0

I am new to woodworking and have built a corner unit in our ensuite bathroom. I am looking to find a 45 degree corner hinge which is surface mounted (I am unable to use a hinge with a mortise due to the material the wooden door will join with). My doors have a 45 degree bevel edge because the housing is square. I have probably poorly designed it which is why I am struggling to find anything but I am where I am and want to try and proceed.

Diagram

Here is a crude diagram to try and explain my set up. The red circle is where the hinges will be placed.

enter image description here

[Edit] A normal hinge pushes the face side edge into the wall

enter image description here

9
  • Any normal door hinge will pass through a 45° angle at some point in its travel. Your hinge will be forced to stop there by the other side of the cabinet. I'm struggling to determine what the issue is that you're having in this instance. Why can you not install a "regular" hinge?
    – FreeMan
    Sep 15, 2022 at 12:42
  • Thanks for your comment. From playing around with a normal hinge I had hanging around it pushes the face edge corner into the wall because I have cut a 45 degree bevel edge.
    – AWGIS
    Sep 15, 2022 at 13:19
  • Maybe I haven't had enough coffee yet. It might help to update your drawing (or provide an additional version) showing (roughly) how you installed/held the hinge and what/where the conflict is.
    – FreeMan
    Sep 15, 2022 at 13:37
  • 1
    You built your cabinet wrong :-) Rather than casting about for a hinge that will make this work now (99% sure there are some FWIW) a better fix is to re-do the construction of the cabinet in a more conventional manner, so that basic hinges would work fine.
    – Graphus
    Sep 18, 2022 at 17:23
  • 1
    For the future, I'd advise not building things as though you're in a vacuum — lots of us do this early on but it's generally a bad idea, and unnecessary! While plans for corner cabinets aren't super common, there are enough out there that I'm sure you could have found the conventional way to do this (some kind of face frame) without too much bother. And while searching it's a given you'd have been exposed to lots more info invaluable to a new/developing woodworker.
    – Graphus
    Sep 18, 2022 at 17:24

1 Answer 1

4

Wow, that took me some time to understand the issue you were facing.

A surface mount hinge is what you want, you just want to specify a cabinet surface mount hinge such as this one:

Surface mount hinge from Woodcraft
Source: link above. No endorsement of product or vendor implied or intended.

This hinge will mount on the face surface of the cabinet, while the leaf will mount on the back side of the door, so it will be visible with the door closed. They are available in a wide variety of finishes, so you should be able to find something that will match the aesthetic of the cabinet and room.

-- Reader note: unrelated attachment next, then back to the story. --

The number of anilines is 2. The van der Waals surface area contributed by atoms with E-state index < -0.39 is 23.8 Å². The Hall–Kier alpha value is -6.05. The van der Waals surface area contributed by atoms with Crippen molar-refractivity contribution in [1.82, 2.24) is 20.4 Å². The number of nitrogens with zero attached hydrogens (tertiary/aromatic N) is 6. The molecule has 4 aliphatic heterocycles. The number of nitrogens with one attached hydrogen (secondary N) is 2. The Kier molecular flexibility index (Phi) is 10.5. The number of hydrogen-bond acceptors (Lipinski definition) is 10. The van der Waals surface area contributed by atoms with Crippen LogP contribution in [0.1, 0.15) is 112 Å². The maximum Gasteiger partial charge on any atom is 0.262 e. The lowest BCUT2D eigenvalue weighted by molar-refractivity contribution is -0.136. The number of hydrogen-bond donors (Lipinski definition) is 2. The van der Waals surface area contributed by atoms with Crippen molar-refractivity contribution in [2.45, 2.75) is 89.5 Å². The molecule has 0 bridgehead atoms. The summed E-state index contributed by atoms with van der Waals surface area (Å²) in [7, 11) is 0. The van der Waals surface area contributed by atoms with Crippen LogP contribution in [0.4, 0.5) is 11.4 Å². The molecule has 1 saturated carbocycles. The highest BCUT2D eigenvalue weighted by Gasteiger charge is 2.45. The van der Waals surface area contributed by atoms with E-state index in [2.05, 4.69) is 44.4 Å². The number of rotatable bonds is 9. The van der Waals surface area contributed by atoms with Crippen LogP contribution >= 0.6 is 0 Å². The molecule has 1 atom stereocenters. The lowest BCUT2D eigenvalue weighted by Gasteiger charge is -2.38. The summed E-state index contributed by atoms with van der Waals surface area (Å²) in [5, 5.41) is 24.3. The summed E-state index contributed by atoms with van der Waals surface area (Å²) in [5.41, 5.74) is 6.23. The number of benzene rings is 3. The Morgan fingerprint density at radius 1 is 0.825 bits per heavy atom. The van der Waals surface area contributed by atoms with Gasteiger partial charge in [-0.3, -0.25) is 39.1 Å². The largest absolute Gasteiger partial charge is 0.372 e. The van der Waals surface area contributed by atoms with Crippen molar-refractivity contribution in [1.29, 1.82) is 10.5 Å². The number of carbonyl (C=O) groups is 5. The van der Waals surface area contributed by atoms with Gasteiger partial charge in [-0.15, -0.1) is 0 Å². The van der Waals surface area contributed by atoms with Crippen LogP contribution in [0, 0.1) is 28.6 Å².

If you're looking for a hidden surface mount hinge, the other option is to install your leaf hinge between the cabinet wall and door edge, much like the hinges on the front door of your house. Depending on door size, etc, you could surface mount or mortise it in. You might have to make a slight rabbet to accommodate the barrel of the hinge itself.

It would look something like the (very crude) green hinge in this image:

updated version of OP's second image showing relocated hinge location

This would still leave the barrel of the hinge exposed to the room, but it would be much less obvious than the surface mount hinge above.

3
  • The hinge you suggested could present a problem since it is being mounted to the edge of the door panel. The screws will have very little clearance before they poke through the front face of the door panel so they must be short. If the door panel is plywood or particle board then the screws may not be able to hold onto the door over repeated use. In addition, the reach of the hinge arms may put holes in the wrong locations to screw into the door edge. It might be necessary to add a backing board on the rear face to extend the width enough to receive the hinge.
    – Ashlar
    Sep 16, 2022 at 2:05
  • 1
    (cont) Perhaps use a piano hinge to create a narrower hinge width with more screws to hold it securely.
    – Ashlar
    Sep 16, 2022 at 2:08
  • Fair point, @Ashlar. Solving that is an exercise left to the OP, though, as this is his design. :) Very short screws, and perhaps an extra hinge (or two) or the piano hinge you suggest, would probably do the trick.
    – FreeMan
    Sep 16, 2022 at 12:57

Your Answer

By clicking “Post Your Answer”, you agree to our terms of service and acknowledge you have read our privacy policy.

Not the answer you're looking for? Browse other questions tagged or ask your own question.